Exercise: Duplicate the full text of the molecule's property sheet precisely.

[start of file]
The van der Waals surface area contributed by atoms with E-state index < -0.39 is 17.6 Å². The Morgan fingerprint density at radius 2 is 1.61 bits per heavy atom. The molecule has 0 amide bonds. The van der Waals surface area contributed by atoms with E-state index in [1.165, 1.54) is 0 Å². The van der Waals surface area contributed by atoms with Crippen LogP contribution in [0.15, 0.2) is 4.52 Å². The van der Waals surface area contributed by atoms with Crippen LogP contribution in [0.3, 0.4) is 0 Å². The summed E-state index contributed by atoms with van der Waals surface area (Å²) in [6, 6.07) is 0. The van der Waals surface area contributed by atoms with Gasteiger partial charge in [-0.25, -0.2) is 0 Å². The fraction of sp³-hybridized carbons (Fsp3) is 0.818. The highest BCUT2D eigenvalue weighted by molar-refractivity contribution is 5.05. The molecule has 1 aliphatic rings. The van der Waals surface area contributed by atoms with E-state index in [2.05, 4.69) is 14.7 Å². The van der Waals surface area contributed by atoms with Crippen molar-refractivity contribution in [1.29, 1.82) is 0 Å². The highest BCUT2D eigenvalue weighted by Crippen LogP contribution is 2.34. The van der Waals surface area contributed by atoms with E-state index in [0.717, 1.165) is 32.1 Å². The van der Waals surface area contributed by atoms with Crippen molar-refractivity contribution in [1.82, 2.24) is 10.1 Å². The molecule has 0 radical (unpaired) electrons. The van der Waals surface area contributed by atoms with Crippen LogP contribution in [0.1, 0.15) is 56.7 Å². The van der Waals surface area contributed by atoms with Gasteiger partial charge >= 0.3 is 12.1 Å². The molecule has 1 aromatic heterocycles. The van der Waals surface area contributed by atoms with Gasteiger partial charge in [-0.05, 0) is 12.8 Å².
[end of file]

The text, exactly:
The van der Waals surface area contributed by atoms with E-state index < -0.39 is 17.6 Å². The Morgan fingerprint density at radius 2 is 1.61 bits per heavy atom. The molecule has 0 amide bonds. The van der Waals surface area contributed by atoms with E-state index in [1.165, 1.54) is 0 Å². The van der Waals surface area contributed by atoms with Crippen LogP contribution in [0.15, 0.2) is 4.52 Å². The van der Waals surface area contributed by atoms with Crippen LogP contribution in [0.3, 0.4) is 0 Å². The summed E-state index contributed by atoms with van der Waals surface area (Å²) in [6, 6.07) is 0. The van der Waals surface area contributed by atoms with Gasteiger partial charge in [-0.25, -0.2) is 0 Å². The fraction of sp³-hybridized carbons (Fsp3) is 0.818. The highest BCUT2D eigenvalue weighted by molar-refractivity contribution is 5.05. The molecule has 1 aliphatic rings. The van der Waals surface area contributed by atoms with E-state index in [2.05, 4.69) is 14.7 Å². The van der Waals surface area contributed by atoms with Crippen molar-refractivity contribution in [1.29, 1.82) is 0 Å². The highest BCUT2D eigenvalue weighted by Crippen LogP contribution is 2.34. The van der Waals surface area contributed by atoms with E-state index in [0.717, 1.165) is 32.1 Å². The van der Waals surface area contributed by atoms with Crippen molar-refractivity contribution in [1.82, 2.24) is 10.1 Å². The molecule has 0 radical (unpaired) electrons. The van der Waals surface area contributed by atoms with Crippen LogP contribution in [0.1, 0.15) is 56.7 Å². The van der Waals surface area contributed by atoms with Gasteiger partial charge >= 0.3 is 12.1 Å². The molecule has 1 aromatic heterocycles. The van der Waals surface area contributed by atoms with Gasteiger partial charge in [-0.05, 0) is 12.8 Å².